Are you ready to get serious about your writing? Your editing? You ideas and planning for your novel? Okay, lets' get down tot he nitty gritty.
I'm posting THREE workshops today because I'll not be posting workshops for the rest of the week. I'll be concentrating on
So lots to do by next Monday's Mentor check in!
Work on the turning points of your story. That's right. If your story has no surprises or twists, your may lose your readers fast. Why? Because we read to lose ourselves in another world, where the hero is placed in extraordinary circumstances. It's up to you, the writer, to decide what extraordinary is, but one thing is for sure, you better put some challenges, some conflict, some UNEXPECTED turn of events and situations for your hero to tackle.
What is a turning point?
Your hero is on the verge of getting that job promotion, and readers are following along, thinking everything is moving nicely in that direction. UNTIL the hero overhears his boss discussing the promotion with the hero's most competitive colleague.
The hero gets the job promotion he as always wanted, then suddenly learns he only has three months to live.
Your heroine agrees to marry her high school sweetheart, finally, but the readers learns the sweetheart has a secret the heroine doesn't know about.
The hero buys the house of his dreams, only to come home and find it has burned to the ground.
Take the time, now, to write down turning points in your novel. You may have one huge turning point, with smaller challenges dotted throughout, but still, write them down and then decide where you are going to place them.
Scenes and Backstory
Now for the scene cards. Have you got them written yet? If not, this needs to be you first priority. Next week, we'll be discussing how to improve your scenes (and your characters) but for now, you need to get the basic ideas for each scene.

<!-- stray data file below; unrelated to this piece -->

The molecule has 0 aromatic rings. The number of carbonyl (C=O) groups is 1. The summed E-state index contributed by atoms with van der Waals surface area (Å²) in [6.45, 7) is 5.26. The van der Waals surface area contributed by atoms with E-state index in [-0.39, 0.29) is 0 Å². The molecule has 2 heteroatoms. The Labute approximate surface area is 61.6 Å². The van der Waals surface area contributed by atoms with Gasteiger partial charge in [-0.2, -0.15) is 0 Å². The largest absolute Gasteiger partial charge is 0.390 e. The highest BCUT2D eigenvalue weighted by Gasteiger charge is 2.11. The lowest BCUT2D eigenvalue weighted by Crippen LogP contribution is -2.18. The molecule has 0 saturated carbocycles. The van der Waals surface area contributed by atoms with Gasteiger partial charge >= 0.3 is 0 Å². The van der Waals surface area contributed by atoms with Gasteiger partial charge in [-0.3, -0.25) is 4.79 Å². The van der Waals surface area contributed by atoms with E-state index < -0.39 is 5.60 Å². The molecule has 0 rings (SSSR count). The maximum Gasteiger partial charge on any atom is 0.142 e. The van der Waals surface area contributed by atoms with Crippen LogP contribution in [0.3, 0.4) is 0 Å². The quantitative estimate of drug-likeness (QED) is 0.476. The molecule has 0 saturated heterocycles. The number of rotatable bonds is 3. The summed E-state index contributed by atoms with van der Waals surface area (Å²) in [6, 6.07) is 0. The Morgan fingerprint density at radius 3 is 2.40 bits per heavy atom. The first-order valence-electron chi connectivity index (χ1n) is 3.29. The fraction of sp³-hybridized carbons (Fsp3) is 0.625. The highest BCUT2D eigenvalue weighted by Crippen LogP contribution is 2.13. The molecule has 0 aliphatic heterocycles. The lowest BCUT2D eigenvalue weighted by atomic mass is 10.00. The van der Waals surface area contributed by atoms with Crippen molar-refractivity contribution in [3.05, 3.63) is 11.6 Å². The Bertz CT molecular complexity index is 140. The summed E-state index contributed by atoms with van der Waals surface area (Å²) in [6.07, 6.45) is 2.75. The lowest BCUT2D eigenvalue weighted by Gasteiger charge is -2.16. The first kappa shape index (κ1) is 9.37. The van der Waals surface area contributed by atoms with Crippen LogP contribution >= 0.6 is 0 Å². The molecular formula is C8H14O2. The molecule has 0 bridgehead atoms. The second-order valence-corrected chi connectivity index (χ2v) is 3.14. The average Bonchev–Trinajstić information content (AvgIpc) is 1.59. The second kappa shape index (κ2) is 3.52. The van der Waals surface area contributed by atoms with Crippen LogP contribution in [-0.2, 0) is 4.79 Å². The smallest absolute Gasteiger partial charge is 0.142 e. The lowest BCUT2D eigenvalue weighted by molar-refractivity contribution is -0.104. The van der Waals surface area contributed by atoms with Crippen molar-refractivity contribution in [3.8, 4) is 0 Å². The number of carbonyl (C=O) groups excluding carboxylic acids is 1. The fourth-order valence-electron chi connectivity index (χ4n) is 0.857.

As you write the backstory, keep in mind that not all backstory belongs in the actual story. Some backstory needs to be just for your own information. Writing backstory into the novel needs to be minimal and done creatively. So, it's important to decide which backstory cards will be in your story or simply research for you.
Be careful not to burden your opening scenes and first chapters with to much explanation. It's critical that you add in the needed information little by little in imaginative ways that will not bore the reader.
On the same note, you better make sure and let your reader know what the conflict is going to be. Remember, it's the conflict, the changes, that will propel the reader into the story and make sure he/she keeps turning the pages to find out what happens. So the conflict had better be clear from the first chapter.
Take your first pages and read through them. Highlight all the places you bring in backstory. Ask your self if it is necessary. Or is there a better way OR a better time you could include it? Highlight, make notes, and keep writing.
How's your daily word count goals coming along? Are you on track? Falling behind? Jumped way ahead? Wherever you are, just keep writing.
What about editing? How you finding lots of highlighted areas? No? Great! Keep that highlighter close by for when you do spot backstory problems or character surgery.
Next week we will be talking about filling in plot holes and character emergencies in more detail! We'll also be discussing first scenes, first chapters and sagging middles!